College Students and the Flu: COVID edition


I’m young and healthy. Do I need a flu shot?

Being strong and healthy does not mean an individual will not get the flu. Plus, the flu vaccine not only protects you, but also others you come in contact with including those who are more at-risk (such as young children, elderly adults, and people with a suppressed immune system).  It is also important to help protect people who may not be able to receive the flu shot due to severe allergies or being younger than 6 months of age.

Fall campus scene on the campus of the University of North Carolina at Chapel Hill. December 3, 2019. (Jon Gardiner/UNC-Chapel Hill)

I’m strict about COVID precautions. Won’t that also protect me from the flu? 

The same precautions will protect you from COVID-19 and influenza, but the fact that COVID-19 cases are still on the rise in the United States means that not everyone is wearing masks, distancing, and taking the other precautions necessary. Unfortunately, even those who do everything they can may still be at risk for COVID and the flu. 

Getting the flu shot is more important than ever this year. Flu vaccination can help prevent the dreaded “twindemic” of both flu and COVID-19 spreading at the same time. Reducing the risk of flu will help reduce the risk of overwhelming medical resources or catching both at the same time.

Another reason to get your flu shot is that influenza and COVID-19 have similar symptoms including fever, body aches, dry cough, and fatigue. We hope you don’t, but if you do come down with the shared symptoms of COVID-19 and influenza, wouldn’t you rather know that you’ve had your flu vaccine? Wouldn’t your doctor want to know?

So even if you are doing everything you can to protect yourself from COVID-19, get your flu shot to help reduce the system-wide risk that we’ll face a dual epidemic. And do it for your own peace of mind, in case you’re unlucky enough to come down with a fever and body aches sometime this season.

Does the flu shot cause the flu? 

Nope. Think of it this way: if I show you a few doors, radiator, some tires, wheels, leather bucket seats, windshield and tail lights – you will recognize this as a car, but that car is nonfunctional. It doesn’t possess all of its parts, it’s not put together and will not be able to run you over; this is the same way the flu vaccine works. The vaccine presents your immune system non-functional pieces of a flu virus so that your body can recognize it and help plan a defense against it should an infection with the full-functioning, attacking virus occur.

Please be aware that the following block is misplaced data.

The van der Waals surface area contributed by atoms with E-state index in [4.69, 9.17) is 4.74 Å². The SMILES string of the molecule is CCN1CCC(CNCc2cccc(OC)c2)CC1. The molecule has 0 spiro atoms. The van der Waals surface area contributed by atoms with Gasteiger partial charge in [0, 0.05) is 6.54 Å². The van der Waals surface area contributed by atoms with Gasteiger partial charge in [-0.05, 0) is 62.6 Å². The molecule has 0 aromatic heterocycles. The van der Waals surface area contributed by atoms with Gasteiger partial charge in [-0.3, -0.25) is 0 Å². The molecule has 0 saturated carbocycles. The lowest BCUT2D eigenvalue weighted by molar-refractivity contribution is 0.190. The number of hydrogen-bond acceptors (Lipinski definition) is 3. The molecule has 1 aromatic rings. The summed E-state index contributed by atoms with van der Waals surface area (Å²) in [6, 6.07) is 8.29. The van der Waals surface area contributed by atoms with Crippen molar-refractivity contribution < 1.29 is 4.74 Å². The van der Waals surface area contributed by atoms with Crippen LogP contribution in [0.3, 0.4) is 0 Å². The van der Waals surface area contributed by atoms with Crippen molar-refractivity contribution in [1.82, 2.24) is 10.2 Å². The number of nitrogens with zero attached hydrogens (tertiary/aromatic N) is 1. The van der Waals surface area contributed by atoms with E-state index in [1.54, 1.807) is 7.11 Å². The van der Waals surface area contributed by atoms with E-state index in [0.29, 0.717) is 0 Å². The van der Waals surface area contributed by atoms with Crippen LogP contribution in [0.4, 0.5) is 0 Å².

Some people may feel ill after getting the flu shot. Mild side effects are common after the flu shot – low grade fever, sore arm, headaches, and muscle aches. The flu vaccine also takes some time to be effective (up to 2 weeks). If you were exposed to the flu before the vaccine kicked in or you encountered another virus, you can get the ill. Flu vaccines only protect against the specific strains of influenza included in the vaccine.

Does getting the flu shot completely protect me from getting the flu?

Flu vaccines are about 40-60% effective, depending on the year and how well the vaccine matches the strains of influenza circulating in a community. Even though it’s not perfect, it is still really important to get the flu vaccine because even if you do happen to get the flu after getting the flu shot, your illness should be milder and for a shorter duration than if you neglected to receive the flu shot at all.

If I’m allergic to eggs, can I still get the flu shot? 

Yup! Even if you have a severe egg allergy, you can get a flu vaccine. However – most available flu vaccines are made by propagating the virus in eggs and may contain very small amounts of egg proteins. People who have mild symptoms (like hives) when they eat eggs can get any flu vaccine appropriate for their age and health. People who have severe symptoms of egg allergy can get a vaccine made without eggs or they can get a vaccine in a medical setting where the healthcare team monitors for symptoms of allergy and be ready to treat if there is a reaction.

When and where can I get vaccinated?

The best time to get your flu shot is right now: late September to early October.

Flu shots are available outside of Campus Health at the loading dock from 1-5pm Mon-Friday and during open hours at Student Stores Pharmacy (M-F 9-5, Sat 11-3). No appointment needed! Living elsewhere? Find vaccines near you.

Count it!

Wherever you get vaccinated, count it for UNC to win a three-peat national championship in flu vaccines at go.unc.edu/flushot.  

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